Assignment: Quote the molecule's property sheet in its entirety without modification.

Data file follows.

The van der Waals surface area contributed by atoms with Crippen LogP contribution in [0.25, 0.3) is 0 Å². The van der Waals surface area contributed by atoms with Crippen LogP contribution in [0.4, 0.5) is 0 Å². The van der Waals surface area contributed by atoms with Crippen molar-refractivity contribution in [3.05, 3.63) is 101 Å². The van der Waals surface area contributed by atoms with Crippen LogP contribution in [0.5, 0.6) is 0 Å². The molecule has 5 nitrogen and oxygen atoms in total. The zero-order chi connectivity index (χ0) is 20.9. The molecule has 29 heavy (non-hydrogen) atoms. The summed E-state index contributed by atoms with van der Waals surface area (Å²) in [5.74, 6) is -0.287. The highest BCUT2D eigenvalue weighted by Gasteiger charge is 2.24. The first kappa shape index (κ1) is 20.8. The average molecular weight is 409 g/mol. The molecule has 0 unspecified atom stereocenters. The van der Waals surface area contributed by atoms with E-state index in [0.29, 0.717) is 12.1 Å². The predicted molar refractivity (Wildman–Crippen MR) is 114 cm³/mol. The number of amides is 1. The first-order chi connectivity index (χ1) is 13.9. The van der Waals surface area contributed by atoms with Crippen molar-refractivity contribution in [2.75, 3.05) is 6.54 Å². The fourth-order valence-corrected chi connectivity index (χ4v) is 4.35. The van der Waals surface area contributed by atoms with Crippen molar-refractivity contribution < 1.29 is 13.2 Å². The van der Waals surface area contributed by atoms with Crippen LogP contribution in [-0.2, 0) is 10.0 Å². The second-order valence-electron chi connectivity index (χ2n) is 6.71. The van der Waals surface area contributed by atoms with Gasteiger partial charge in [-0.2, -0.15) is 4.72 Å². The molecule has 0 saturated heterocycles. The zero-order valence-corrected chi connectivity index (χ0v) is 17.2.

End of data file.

The van der Waals surface area contributed by atoms with Crippen LogP contribution in [0.25, 0.3) is 0 Å². The van der Waals surface area contributed by atoms with Crippen LogP contribution in [0.4, 0.5) is 0 Å². The van der Waals surface area contributed by atoms with Crippen molar-refractivity contribution in [3.05, 3.63) is 101 Å². The van der Waals surface area contributed by atoms with Crippen LogP contribution in [0.5, 0.6) is 0 Å². The molecule has 5 nitrogen and oxygen atoms in total. The zero-order chi connectivity index (χ0) is 20.9. The molecule has 29 heavy (non-hydrogen) atoms. The summed E-state index contributed by atoms with van der Waals surface area (Å²) in [5.74, 6) is -0.287. The highest BCUT2D eigenvalue weighted by Gasteiger charge is 2.24. The first kappa shape index (κ1) is 20.8. The average molecular weight is 409 g/mol. The molecule has 0 unspecified atom stereocenters. The van der Waals surface area contributed by atoms with E-state index in [0.29, 0.717) is 12.1 Å². The predicted molar refractivity (Wildman–Crippen MR) is 114 cm³/mol. The number of amides is 1. The first-order chi connectivity index (χ1) is 13.9. The van der Waals surface area contributed by atoms with Crippen molar-refractivity contribution in [2.75, 3.05) is 6.54 Å². The fourth-order valence-corrected chi connectivity index (χ4v) is 4.35. The van der Waals surface area contributed by atoms with Crippen molar-refractivity contribution < 1.29 is 13.2 Å². The van der Waals surface area contributed by atoms with Crippen LogP contribution in [-0.2, 0) is 10.0 Å². The second-order valence-electron chi connectivity index (χ2n) is 6.71. The van der Waals surface area contributed by atoms with Gasteiger partial charge in [-0.2, -0.15) is 4.72 Å². The molecule has 0 saturated heterocycles. The zero-order valence-corrected chi connectivity index (χ0v) is 17.2.